Oh, to breathe in the fresh scent of peonies in the garden or in a vase. They bring such a sense of history to our lives and for good reason. According to records, the peony may have been discovered as far back as 1000 B.C. and originated in China. It became a common plant for medicinal purposes in the East and a popular subject of the art world. You will find this flower in many works of Chinese and Japanese art and in their imperial gardens.
Since that time, peonies have spread throughout the world and are now grown more for their ornamental value than anything else. They are very popular in our region as they produce large exotic blooms that are rarely found in any other flower type.
Peonies require a minimum of 6 hours of sunlight per day in a well-drained soil for optimum blooming. It is best to remember that they do not like to be planted in wet areas as they will easily rot in these conditions. They will also take from two to four years to produce their first flowers from a small root or division, so be patient.
These unique plants are available in a wide range of colors, sizes and types. The most common type that we will find in our region is the herbaceous peony. These are the large flowering double blooms of red, pink, white and two-toned colors. There are also fern-leaf and tree peonies that are becoming more and more popular in our area, however, they usually are a little more expensive in retail markets. It would be well worth your time if you shop diligently for these types of plants in the market as you may just find a bargain!
The herbaceous peonies come in the double (Chinese types) and the semi-double or single forms (Japanese types). They typically grow to a height of 3 to 4 feet. The double flowering types usually require some sort of support while blooming as the flower heads are quite heavy. Isn’t it funny how it always seems to rain when these types are in full bloom?? The next thing you know, they are lying on the ground praying for a lift!! I find that a peony or tomato cage helps keep these plants upright, even during the rain, but they have to be placed around the plant at the time they emerge from the ground. The semi-double or single varieties usually do not require additional support, as the flowers are lighter in size.
The fern-leaf peony is more delicate looking and not as large as the herbaceous or tree types. They tend to grow under 2 feet in height and are the first to bloom of the peonies. They have fine, fern-type foliage and usually bloom in a deep burgundy or brilliant red. The plant may die back and go dormant during the hotter dry months of the summer but will remain green with more cool and damp summers.
The tree peony is different than the other two varieties, as it does not get cut back to the ground in the fall. Spring growth occurs on the wood that is left behind from the previous year and they range in height from 4 to 5 feet. They come in a large range of colors such as violet, copper, yellow, purple and orchid, to name a few. They bloom around or before the time the herbaceous peonies bloom and hold their blooms high on sturdy stems without a need for staking. The tree peonies tend to produce the largest flowers of the peony varieties and make a great addition to any garden.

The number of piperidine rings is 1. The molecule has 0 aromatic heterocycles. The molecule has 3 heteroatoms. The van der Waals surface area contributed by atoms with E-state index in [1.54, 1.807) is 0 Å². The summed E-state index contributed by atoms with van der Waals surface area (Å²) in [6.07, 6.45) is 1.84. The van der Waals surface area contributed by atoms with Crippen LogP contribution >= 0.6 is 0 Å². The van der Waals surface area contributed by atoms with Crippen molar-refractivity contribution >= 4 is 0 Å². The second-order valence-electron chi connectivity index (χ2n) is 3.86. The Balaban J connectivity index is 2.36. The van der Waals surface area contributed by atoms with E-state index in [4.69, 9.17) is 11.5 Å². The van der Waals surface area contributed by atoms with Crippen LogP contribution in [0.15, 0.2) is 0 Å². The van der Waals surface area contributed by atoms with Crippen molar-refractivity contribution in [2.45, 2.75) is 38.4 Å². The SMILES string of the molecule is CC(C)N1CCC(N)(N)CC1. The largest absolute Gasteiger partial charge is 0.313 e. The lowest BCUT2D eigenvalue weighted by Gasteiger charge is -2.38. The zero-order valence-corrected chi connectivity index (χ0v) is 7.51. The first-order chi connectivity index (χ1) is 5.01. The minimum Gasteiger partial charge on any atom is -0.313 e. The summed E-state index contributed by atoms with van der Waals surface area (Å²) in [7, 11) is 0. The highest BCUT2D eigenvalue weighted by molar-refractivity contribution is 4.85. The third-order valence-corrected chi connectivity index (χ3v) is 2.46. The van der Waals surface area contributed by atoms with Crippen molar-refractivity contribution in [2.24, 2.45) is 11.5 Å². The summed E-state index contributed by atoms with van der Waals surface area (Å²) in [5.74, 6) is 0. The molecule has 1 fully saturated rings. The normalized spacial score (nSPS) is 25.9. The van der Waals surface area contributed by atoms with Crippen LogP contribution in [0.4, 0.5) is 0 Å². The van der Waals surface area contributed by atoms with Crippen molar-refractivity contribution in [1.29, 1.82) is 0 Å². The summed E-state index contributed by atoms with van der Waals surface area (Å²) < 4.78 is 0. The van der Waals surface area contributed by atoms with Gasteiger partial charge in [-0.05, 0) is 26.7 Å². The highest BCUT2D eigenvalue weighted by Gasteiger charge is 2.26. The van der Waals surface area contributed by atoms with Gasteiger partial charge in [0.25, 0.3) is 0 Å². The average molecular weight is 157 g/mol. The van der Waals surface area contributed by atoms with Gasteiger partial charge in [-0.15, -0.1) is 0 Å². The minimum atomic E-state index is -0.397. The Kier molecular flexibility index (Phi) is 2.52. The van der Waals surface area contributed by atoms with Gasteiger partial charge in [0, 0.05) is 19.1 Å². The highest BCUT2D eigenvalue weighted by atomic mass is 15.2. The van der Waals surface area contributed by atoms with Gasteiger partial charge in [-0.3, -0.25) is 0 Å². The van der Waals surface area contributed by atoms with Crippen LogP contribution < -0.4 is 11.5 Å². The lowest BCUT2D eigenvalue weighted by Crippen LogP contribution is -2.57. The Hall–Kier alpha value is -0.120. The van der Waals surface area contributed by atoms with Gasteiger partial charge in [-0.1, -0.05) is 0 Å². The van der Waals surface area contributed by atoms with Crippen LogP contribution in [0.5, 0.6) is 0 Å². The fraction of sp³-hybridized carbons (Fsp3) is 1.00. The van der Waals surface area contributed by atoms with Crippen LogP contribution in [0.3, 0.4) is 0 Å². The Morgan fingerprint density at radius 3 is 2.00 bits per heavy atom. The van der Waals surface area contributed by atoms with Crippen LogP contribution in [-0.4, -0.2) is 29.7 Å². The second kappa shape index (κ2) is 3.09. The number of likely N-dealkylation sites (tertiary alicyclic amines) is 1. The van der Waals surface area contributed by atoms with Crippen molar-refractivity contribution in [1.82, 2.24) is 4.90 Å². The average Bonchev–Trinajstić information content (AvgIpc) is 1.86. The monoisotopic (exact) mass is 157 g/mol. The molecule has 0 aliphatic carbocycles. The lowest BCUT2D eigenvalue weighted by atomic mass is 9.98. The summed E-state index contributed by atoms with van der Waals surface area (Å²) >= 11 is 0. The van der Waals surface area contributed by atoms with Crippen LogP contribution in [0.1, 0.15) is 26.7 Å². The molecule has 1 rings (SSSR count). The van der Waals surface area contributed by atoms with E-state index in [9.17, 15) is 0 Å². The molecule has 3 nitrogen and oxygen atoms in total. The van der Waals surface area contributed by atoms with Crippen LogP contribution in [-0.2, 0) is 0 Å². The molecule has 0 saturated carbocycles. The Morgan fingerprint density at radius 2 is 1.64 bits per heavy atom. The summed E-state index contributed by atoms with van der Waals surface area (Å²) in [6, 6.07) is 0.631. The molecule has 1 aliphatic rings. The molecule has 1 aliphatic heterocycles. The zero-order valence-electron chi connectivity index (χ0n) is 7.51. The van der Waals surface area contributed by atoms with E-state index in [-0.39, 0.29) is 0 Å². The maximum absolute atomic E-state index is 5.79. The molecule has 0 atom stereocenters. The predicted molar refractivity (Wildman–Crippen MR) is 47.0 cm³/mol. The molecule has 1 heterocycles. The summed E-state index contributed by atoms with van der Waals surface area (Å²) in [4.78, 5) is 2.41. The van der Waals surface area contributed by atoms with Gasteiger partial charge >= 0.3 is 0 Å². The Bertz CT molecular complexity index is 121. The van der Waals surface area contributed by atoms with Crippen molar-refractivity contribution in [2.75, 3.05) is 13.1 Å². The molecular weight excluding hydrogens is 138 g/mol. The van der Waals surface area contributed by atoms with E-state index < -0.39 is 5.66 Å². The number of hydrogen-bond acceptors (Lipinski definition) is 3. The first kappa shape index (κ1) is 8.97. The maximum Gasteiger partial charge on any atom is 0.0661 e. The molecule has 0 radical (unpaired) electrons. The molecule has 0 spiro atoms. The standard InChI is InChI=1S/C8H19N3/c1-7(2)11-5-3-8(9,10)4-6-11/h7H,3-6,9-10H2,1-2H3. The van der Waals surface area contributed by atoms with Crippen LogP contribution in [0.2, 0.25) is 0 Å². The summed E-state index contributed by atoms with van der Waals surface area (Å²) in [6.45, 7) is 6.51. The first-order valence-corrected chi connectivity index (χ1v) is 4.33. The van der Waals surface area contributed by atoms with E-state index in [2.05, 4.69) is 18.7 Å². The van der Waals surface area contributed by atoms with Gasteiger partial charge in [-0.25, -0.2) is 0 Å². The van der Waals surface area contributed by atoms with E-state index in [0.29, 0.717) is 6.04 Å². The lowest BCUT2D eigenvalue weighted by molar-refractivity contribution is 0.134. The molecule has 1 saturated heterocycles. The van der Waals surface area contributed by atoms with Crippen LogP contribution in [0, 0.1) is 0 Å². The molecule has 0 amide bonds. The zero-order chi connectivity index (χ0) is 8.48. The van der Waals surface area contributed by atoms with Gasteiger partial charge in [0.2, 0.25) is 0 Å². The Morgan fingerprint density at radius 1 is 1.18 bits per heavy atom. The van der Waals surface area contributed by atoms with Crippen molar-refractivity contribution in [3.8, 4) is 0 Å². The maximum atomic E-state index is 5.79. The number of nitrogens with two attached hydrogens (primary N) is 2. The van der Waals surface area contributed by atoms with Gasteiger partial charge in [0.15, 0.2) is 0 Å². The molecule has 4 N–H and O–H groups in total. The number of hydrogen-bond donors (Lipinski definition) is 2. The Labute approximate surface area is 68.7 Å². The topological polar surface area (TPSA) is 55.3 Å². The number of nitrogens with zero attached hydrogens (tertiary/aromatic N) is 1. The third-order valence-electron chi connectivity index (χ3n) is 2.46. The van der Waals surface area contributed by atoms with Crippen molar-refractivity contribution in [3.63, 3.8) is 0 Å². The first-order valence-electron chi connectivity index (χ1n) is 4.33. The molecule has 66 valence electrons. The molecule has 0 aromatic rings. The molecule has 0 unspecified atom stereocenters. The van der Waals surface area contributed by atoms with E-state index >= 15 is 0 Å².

If you are looking to bring some of this beauty indoors, simply cut a few stems from your peony when the bud is about one-fourth open. Lightly tap them on your thigh to eliminate any ants or bugs that may be on them before bringing them indoors to place in a vase. Remember to never cut from a peony that is under three years of age and to never remove more than 50 percent of the blooms, as this will cause undue stress to the plant's vigor.
It is important to remove the dead flowers from the plant after the blooming season has finished to prevent energy going into seed production. In the fall, it is best to cut the plant back to 1 inch from the ground to prevent disease from occurring from the vegetation over the winter months. These practices will allow you to enjoy the peonies for many years to come with little or no issues.
All peony types can grow and bloom for years without dividing but when the blooming starts to decline, it is time to divide the roots. The best time of year to divide peonies is in early fall to allow the roots to adjust before the ground freezes up. Spring division of peonies tends to put them under stress and they do not fare as well in reestablishing. The crown of the peony root should be about 2 inches below the surface of the soil line for optimum growing. If it is planted too shallow, the root can become damaged due to the winter cold and if it is too deep, it can prevent them from blooming.
In the coming week, you will notice these exotic plants burst into full bloom and fill the air with a light fragrance from the East. Even though we may never leave our country of origin, that doesn’t mean that we can’t enjoy the influences of other cultures in our own backyard. Who knows, maybe we will catch ourselves doing a painting in the backyard of just another beautiful specimen of the plant world. I have also found if you are going through a drought year, it is nearly a guarantee that it will rain, as soon as the double blooms open.